The controversial Italian surveillance company Hacking Team, which sells spyware to governments all around the world, including agencies in Ethiopia, Morocco, the United Arab Emirates, as well as the US Drug Enforcement Administration, has been seriously hacked. Hackers have made 400GB of client files, contracts, financial documents, and internal emails, some as recent as 2015, publicly available for download.
What’s more interesting, the unknown hackers announced their feat through Hacking Team’s own Twitter account.
Wikileaks released over one million searchable emails from spyware contractor #HackingTeam Click Here
Last year, a hacker who only went by the name “PhineasFisher” hacked the controversial surveillance tech company Gamma International, a British-German surveillance company that sells the spyware software FinFisher. He then went on to leak more than 40GB of internal data from the company, which has been long criticized for selling to repressive governments.
That same hacker has now claimed responsibility for the breach of Hacking Team, that sells a similar product called Remote Control System Galileo.
So how on earth HT got hacked ?
The attacker who stole Hacking Team's data gained access to an employee's computer while the victim was still logged in.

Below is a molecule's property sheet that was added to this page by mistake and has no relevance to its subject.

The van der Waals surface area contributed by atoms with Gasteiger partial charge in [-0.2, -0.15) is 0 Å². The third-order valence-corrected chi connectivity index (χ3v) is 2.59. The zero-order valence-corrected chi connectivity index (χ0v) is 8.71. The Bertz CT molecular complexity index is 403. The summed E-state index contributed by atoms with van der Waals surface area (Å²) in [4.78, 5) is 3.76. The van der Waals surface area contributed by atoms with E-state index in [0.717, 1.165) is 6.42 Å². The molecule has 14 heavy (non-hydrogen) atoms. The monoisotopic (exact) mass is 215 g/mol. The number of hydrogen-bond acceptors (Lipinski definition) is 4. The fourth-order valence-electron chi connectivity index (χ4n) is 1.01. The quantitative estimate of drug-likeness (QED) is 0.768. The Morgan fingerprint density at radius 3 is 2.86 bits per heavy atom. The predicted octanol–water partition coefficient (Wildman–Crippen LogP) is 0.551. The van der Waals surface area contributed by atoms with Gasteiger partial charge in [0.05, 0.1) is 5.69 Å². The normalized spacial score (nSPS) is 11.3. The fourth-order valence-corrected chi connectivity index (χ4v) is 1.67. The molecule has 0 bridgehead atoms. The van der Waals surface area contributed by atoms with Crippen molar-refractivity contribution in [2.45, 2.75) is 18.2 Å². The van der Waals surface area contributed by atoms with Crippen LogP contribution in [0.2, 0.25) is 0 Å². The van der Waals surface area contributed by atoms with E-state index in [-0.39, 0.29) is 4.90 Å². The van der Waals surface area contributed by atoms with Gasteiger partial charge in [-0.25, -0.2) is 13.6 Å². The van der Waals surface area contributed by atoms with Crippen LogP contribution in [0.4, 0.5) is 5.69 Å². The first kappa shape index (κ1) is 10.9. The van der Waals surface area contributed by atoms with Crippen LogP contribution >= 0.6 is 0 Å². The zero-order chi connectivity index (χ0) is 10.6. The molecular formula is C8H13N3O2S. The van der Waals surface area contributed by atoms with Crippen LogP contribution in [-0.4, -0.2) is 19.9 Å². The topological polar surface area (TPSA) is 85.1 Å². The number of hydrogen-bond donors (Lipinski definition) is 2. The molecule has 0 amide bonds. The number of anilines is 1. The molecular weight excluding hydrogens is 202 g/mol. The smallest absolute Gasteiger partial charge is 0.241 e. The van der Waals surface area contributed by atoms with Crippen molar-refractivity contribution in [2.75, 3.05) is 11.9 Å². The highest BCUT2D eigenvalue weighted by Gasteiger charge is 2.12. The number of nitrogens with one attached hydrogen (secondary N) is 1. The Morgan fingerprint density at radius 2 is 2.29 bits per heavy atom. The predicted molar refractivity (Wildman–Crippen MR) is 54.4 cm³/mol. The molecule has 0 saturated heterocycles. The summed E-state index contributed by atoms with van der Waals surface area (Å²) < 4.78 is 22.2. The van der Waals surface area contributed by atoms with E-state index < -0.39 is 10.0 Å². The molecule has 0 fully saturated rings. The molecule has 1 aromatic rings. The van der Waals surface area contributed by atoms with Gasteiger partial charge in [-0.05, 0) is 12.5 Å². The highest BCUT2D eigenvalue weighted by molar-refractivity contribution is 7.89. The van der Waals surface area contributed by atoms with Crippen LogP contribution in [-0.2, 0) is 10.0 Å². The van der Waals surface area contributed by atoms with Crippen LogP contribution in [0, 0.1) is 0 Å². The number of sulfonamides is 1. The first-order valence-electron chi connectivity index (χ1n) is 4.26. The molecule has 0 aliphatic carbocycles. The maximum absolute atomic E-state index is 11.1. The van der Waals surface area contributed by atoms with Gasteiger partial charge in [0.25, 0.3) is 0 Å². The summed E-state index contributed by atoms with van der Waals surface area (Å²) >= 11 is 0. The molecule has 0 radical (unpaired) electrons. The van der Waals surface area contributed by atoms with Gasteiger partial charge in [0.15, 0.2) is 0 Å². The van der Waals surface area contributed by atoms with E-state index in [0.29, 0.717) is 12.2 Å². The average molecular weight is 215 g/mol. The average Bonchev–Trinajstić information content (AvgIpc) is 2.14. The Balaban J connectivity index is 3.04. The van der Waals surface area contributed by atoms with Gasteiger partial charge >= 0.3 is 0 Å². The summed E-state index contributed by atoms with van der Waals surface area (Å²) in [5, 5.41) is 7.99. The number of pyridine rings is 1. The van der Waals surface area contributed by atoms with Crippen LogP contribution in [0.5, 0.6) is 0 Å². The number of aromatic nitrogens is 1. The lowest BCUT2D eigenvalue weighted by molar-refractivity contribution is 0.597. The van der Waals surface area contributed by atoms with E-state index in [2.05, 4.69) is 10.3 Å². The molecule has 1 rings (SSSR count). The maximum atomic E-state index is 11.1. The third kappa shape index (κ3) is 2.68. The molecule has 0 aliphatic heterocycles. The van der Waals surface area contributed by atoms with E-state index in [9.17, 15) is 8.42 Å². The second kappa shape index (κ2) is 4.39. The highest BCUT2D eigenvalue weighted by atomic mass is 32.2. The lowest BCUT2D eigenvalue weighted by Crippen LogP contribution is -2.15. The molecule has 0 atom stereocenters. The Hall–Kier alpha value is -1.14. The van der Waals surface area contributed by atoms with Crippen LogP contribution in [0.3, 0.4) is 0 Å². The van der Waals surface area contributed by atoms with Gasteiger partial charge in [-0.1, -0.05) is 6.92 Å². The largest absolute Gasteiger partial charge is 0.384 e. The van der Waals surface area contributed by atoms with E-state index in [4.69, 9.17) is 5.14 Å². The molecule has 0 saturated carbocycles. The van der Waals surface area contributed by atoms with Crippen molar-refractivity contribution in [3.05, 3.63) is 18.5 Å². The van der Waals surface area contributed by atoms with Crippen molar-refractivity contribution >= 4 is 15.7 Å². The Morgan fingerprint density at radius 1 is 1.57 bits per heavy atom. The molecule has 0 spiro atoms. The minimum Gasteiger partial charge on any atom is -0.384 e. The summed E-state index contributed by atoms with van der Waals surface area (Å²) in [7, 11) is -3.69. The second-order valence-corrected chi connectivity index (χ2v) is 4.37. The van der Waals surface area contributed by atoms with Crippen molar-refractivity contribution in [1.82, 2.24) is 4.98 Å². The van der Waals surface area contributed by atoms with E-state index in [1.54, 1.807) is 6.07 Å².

The attacker either had direct physical access to security engineer Christian Pozzi's PC or they used malware to achieve a similar level of access. Whichever way it was, it seems that Christian was logged in at the time simply by looking at a folder name among the files that were leaked onto the internet.
Christian's password files have been published online and most commentators have focussed on the low quality of many of these passwords. However, look at the folder in which these files were stored: /Truecrypt Volume/.
Christian stored his passwords in text files that were encrypted inside a TrueCrypt volume. Presumably Christian felt that such valuable data should be protected, and he'd be right. But there are clearly security limitations to using encrypted volumes. It is very likely that the victim was logged in and had opened this volume when the files were stolen.
The lesson to learn from this story is that even excellent encryption has its limits. Hard disk encryption is great for protecting lost or stolen computers and disks, but it won't hinder attackers who have access to your computer while you are logged in. Whether they creep over to your desk during a rest break, or install malware remotely over the internet, it amounts to the same thing.
Benefit from Hacking Team's failure by reconsidering the wisdom of storing passwords on the computer. That last recommendation is not trivial to implement and most likely will include some level of white-listing, which can be effective but a pain to implement - either for the administrator or the user.